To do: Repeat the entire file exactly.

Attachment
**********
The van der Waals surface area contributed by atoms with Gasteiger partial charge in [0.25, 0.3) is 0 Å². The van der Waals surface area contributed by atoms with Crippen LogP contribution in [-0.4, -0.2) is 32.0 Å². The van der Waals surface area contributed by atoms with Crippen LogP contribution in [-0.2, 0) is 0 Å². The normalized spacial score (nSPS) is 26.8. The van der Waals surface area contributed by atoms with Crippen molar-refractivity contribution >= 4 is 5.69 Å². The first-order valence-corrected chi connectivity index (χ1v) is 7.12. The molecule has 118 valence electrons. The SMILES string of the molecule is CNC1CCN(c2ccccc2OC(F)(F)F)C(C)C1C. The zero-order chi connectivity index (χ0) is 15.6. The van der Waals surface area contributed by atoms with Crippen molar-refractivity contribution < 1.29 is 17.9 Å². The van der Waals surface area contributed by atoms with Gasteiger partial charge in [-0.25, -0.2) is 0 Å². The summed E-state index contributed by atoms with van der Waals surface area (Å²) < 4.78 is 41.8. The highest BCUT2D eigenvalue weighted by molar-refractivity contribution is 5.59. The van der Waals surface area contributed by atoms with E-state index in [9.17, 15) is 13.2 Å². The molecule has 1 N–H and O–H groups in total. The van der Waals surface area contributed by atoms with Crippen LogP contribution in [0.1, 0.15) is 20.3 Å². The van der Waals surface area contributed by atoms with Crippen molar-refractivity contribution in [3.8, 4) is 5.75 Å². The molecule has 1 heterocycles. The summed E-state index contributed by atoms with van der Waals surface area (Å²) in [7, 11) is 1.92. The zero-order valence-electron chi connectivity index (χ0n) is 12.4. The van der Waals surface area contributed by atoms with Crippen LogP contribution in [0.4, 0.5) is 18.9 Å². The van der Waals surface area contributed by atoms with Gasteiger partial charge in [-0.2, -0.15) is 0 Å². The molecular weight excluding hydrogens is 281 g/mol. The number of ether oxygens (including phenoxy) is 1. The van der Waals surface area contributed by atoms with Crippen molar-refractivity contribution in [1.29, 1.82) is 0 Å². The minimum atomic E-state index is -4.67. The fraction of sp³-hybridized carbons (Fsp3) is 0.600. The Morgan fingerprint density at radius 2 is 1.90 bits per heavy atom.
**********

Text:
The van der Waals surface area contributed by atoms with Gasteiger partial charge in [0.25, 0.3) is 0 Å². The van der Waals surface area contributed by atoms with Crippen LogP contribution in [-0.4, -0.2) is 32.0 Å². The van der Waals surface area contributed by atoms with Crippen LogP contribution in [-0.2, 0) is 0 Å². The normalized spacial score (nSPS) is 26.8. The van der Waals surface area contributed by atoms with Crippen molar-refractivity contribution >= 4 is 5.69 Å². The first-order valence-corrected chi connectivity index (χ1v) is 7.12. The molecule has 118 valence electrons. The SMILES string of the molecule is CNC1CCN(c2ccccc2OC(F)(F)F)C(C)C1C. The zero-order chi connectivity index (χ0) is 15.6. The van der Waals surface area contributed by atoms with Crippen molar-refractivity contribution < 1.29 is 17.9 Å². The van der Waals surface area contributed by atoms with Gasteiger partial charge in [-0.25, -0.2) is 0 Å². The summed E-state index contributed by atoms with van der Waals surface area (Å²) < 4.78 is 41.8. The highest BCUT2D eigenvalue weighted by molar-refractivity contribution is 5.59. The van der Waals surface area contributed by atoms with E-state index in [9.17, 15) is 13.2 Å². The molecule has 1 N–H and O–H groups in total. The van der Waals surface area contributed by atoms with Crippen LogP contribution in [0.1, 0.15) is 20.3 Å². The van der Waals surface area contributed by atoms with Crippen molar-refractivity contribution in [3.8, 4) is 5.75 Å². The molecule has 1 heterocycles. The summed E-state index contributed by atoms with van der Waals surface area (Å²) in [7, 11) is 1.92. The zero-order valence-electron chi connectivity index (χ0n) is 12.4. The van der Waals surface area contributed by atoms with Crippen LogP contribution in [0.4, 0.5) is 18.9 Å². The van der Waals surface area contributed by atoms with Gasteiger partial charge in [-0.2, -0.15) is 0 Å². The molecular weight excluding hydrogens is 281 g/mol. The number of ether oxygens (including phenoxy) is 1. The van der Waals surface area contributed by atoms with Crippen molar-refractivity contribution in [1.29, 1.82) is 0 Å². The minimum atomic E-state index is -4.67. The fraction of sp³-hybridized carbons (Fsp3) is 0.600. The Morgan fingerprint density at radius 2 is 1.90 bits per heavy atom.